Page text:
Boyce, John H.
The following data is extracted from History of the Pacific Northwest, Oregon and Washington, 1889.
JOHN H. BOYCE, - The vicissitudes and characteristic frontier life of this redoubtable miner and freighter are not easily expressed in a few sentences. He was born in Vermont in 1832, and in 1850 came around Cape Horn to California. The succession of his labors thereafter is thus stated; In 1851, he mined on the Stanislaus; in 1852 was freighting with a sixteen-mule team from Stockton to various points; in 1860 was hauling quartz in Nevada; in 1862 came to Elk Creek mines, Eastern Oregon; in 1863 was at Bannack, mining and packing; from 1864 to 1869 was engaged as teamster of a twelve-mule prairie-schooner, which he afterwards bought and continued driving until 180. By this time he had acquired a competency; and finding his health somewhat impaired by exposure went to the Umatilla meadows, and purchased two hundred acres for a farm. His operations have been directed here to stock and grain raising; and he is one of the most active men in this war. Taking a band of cattle to the Wallowa in the winter, he found the valley deserted, the settlers gone, or at the fort. The severe season killed off two hundred and fifty of his animals. The next summer he was one of the four to come through Grande Ronde to Pendleton, while the savages were plundering and murdering on all sides.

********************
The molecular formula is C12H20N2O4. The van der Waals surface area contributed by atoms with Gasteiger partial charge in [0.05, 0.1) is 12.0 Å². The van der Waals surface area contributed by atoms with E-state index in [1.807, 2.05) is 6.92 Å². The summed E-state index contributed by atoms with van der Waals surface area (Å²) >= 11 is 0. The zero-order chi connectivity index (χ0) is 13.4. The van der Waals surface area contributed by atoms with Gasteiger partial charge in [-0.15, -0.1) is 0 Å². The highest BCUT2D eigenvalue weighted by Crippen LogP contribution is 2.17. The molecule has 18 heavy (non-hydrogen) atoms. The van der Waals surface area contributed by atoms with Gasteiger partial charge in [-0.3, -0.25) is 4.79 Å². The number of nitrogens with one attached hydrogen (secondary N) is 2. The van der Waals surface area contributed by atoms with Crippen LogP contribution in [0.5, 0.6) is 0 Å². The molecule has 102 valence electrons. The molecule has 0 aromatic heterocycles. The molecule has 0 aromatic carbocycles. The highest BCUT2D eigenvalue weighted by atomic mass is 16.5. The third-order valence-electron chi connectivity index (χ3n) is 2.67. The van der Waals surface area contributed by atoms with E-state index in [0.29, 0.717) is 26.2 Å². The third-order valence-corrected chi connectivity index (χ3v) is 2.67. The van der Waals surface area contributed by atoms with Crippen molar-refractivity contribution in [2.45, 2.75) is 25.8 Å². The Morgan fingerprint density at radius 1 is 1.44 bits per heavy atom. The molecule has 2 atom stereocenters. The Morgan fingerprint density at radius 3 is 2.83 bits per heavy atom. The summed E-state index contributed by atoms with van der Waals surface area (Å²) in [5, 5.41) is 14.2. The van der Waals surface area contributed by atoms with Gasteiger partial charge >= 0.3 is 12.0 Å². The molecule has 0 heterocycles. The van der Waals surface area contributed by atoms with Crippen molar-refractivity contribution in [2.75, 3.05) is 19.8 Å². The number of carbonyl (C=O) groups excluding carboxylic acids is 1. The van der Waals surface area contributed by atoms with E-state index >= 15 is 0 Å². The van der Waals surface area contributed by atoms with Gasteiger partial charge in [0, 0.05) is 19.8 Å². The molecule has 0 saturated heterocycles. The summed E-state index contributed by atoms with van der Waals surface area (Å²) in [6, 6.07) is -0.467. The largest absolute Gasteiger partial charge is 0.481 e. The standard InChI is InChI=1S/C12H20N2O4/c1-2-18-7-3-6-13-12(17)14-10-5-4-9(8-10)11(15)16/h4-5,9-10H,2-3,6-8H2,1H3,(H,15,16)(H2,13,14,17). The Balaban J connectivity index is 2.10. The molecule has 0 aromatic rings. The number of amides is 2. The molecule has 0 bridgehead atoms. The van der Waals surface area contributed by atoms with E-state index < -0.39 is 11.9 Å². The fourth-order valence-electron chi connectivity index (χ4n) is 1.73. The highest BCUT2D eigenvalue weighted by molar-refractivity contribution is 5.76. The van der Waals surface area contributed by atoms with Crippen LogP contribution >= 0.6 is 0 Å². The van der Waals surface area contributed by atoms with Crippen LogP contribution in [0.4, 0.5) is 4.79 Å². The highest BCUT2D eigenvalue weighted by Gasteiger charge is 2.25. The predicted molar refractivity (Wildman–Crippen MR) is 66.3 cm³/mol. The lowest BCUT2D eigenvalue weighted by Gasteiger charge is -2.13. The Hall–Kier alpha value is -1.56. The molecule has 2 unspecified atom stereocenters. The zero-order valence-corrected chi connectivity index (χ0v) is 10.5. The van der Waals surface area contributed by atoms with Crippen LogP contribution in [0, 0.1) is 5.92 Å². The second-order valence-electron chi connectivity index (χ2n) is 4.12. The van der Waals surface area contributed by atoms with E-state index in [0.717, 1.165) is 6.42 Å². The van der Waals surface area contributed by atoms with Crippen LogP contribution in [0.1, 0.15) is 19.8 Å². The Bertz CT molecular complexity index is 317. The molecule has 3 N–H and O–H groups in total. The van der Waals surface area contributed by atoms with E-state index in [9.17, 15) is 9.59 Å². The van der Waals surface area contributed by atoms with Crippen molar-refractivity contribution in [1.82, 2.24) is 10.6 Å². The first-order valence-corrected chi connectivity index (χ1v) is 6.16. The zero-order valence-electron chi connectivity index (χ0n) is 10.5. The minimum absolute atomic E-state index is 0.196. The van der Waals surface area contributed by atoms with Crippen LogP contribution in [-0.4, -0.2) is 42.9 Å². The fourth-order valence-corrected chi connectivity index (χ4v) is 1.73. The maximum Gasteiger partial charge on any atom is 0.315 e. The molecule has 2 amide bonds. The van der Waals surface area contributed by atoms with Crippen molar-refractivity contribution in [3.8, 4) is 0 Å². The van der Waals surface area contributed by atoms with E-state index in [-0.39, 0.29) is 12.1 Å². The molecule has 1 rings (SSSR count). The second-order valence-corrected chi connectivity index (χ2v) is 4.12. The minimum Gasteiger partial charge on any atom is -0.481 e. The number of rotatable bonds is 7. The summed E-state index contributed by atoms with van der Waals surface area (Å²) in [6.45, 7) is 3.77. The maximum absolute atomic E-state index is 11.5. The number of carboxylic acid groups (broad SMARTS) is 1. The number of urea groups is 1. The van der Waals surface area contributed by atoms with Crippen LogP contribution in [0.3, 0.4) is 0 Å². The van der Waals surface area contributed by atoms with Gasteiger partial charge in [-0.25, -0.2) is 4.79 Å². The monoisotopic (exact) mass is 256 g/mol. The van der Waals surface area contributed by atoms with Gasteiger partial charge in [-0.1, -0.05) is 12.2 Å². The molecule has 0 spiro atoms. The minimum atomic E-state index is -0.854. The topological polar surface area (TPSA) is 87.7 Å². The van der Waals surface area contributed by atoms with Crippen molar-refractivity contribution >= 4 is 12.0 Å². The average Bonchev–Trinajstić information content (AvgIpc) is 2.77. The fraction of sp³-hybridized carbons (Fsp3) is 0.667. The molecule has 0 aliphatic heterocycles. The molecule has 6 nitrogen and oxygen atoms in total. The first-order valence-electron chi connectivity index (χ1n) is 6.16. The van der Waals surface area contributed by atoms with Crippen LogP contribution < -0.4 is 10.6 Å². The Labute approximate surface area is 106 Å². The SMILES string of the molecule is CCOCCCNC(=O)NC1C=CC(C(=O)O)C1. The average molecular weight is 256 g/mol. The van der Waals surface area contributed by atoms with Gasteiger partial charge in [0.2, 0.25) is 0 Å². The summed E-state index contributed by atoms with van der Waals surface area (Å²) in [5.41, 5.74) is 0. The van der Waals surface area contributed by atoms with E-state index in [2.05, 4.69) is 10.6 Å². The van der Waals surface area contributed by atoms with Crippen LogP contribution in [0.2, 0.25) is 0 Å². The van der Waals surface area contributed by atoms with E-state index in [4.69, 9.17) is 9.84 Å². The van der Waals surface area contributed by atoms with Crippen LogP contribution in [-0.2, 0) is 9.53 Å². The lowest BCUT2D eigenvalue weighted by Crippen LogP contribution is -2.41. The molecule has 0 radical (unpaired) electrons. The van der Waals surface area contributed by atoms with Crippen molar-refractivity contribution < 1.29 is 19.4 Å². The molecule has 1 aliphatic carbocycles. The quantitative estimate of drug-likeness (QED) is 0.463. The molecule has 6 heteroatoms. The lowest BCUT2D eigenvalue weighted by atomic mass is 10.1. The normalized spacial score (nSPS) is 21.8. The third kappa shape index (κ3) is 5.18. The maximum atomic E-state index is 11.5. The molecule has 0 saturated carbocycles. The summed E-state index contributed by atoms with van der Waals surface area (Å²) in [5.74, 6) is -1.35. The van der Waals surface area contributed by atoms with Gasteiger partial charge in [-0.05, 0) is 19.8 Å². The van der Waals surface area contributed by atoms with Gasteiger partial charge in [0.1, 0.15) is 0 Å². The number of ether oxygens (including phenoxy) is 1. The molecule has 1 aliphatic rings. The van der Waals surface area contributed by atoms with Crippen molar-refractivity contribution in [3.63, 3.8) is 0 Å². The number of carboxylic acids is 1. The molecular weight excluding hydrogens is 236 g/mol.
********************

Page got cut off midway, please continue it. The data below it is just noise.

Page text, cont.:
Source: History of the Pacific Northwest, Oregon and Washington, 1889